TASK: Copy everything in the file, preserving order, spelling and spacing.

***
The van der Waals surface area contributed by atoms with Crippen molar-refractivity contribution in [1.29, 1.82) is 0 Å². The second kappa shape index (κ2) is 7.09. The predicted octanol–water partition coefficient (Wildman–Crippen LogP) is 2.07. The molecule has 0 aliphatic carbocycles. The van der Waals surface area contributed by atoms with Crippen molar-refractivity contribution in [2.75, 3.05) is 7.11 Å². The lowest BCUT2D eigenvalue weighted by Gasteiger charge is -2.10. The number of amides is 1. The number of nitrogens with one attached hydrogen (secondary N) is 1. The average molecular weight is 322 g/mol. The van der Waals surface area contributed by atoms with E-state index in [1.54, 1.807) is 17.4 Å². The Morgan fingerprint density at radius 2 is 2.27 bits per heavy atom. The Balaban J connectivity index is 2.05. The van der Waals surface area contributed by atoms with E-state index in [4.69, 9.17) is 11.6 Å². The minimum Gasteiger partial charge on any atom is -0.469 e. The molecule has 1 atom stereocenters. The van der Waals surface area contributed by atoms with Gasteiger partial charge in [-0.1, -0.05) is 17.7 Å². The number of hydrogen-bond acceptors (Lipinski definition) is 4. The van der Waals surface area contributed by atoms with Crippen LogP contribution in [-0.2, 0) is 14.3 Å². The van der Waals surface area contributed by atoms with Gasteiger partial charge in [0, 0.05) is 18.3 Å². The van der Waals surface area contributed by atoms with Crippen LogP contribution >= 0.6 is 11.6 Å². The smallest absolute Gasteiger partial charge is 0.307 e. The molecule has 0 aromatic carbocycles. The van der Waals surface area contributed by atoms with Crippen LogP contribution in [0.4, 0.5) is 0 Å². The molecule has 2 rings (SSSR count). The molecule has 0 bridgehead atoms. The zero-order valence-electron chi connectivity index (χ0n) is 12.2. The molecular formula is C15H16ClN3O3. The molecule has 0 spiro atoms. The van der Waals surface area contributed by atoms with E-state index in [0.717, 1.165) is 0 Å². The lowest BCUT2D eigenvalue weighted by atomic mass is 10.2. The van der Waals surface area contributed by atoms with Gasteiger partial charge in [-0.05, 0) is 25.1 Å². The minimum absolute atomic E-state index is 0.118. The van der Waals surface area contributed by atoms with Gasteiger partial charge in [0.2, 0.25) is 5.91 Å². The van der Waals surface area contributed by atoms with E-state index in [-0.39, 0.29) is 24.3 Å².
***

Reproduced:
The van der Waals surface area contributed by atoms with Crippen molar-refractivity contribution in [1.29, 1.82) is 0 Å². The second kappa shape index (κ2) is 7.09. The predicted octanol–water partition coefficient (Wildman–Crippen LogP) is 2.07. The molecule has 0 aliphatic carbocycles. The van der Waals surface area contributed by atoms with Crippen molar-refractivity contribution in [2.75, 3.05) is 7.11 Å². The lowest BCUT2D eigenvalue weighted by Gasteiger charge is -2.10. The number of amides is 1. The number of nitrogens with one attached hydrogen (secondary N) is 1. The average molecular weight is 322 g/mol. The van der Waals surface area contributed by atoms with E-state index in [1.54, 1.807) is 17.4 Å². The Morgan fingerprint density at radius 2 is 2.27 bits per heavy atom. The Balaban J connectivity index is 2.05. The van der Waals surface area contributed by atoms with E-state index in [4.69, 9.17) is 11.6 Å². The minimum Gasteiger partial charge on any atom is -0.469 e. The molecule has 1 atom stereocenters. The van der Waals surface area contributed by atoms with Gasteiger partial charge in [-0.1, -0.05) is 17.7 Å². The number of hydrogen-bond acceptors (Lipinski definition) is 4. The van der Waals surface area contributed by atoms with Crippen LogP contribution in [-0.2, 0) is 14.3 Å². The van der Waals surface area contributed by atoms with Gasteiger partial charge in [0, 0.05) is 18.3 Å². The van der Waals surface area contributed by atoms with Crippen LogP contribution >= 0.6 is 11.6 Å². The smallest absolute Gasteiger partial charge is 0.307 e. The molecule has 0 aromatic carbocycles. The van der Waals surface area contributed by atoms with Crippen LogP contribution in [0.4, 0.5) is 0 Å². The molecule has 2 rings (SSSR count). The molecule has 0 bridgehead atoms. The zero-order valence-electron chi connectivity index (χ0n) is 12.2. The molecular formula is C15H16ClN3O3. The molecule has 0 spiro atoms. The van der Waals surface area contributed by atoms with E-state index in [0.717, 1.165) is 0 Å². The lowest BCUT2D eigenvalue weighted by atomic mass is 10.2. The van der Waals surface area contributed by atoms with Gasteiger partial charge in [-0.05, 0) is 25.1 Å². The minimum absolute atomic E-state index is 0.118. The van der Waals surface area contributed by atoms with Gasteiger partial charge in [0.2, 0.25) is 5.91 Å². The van der Waals surface area contributed by atoms with E-state index in [-0.39, 0.29) is 24.3 Å².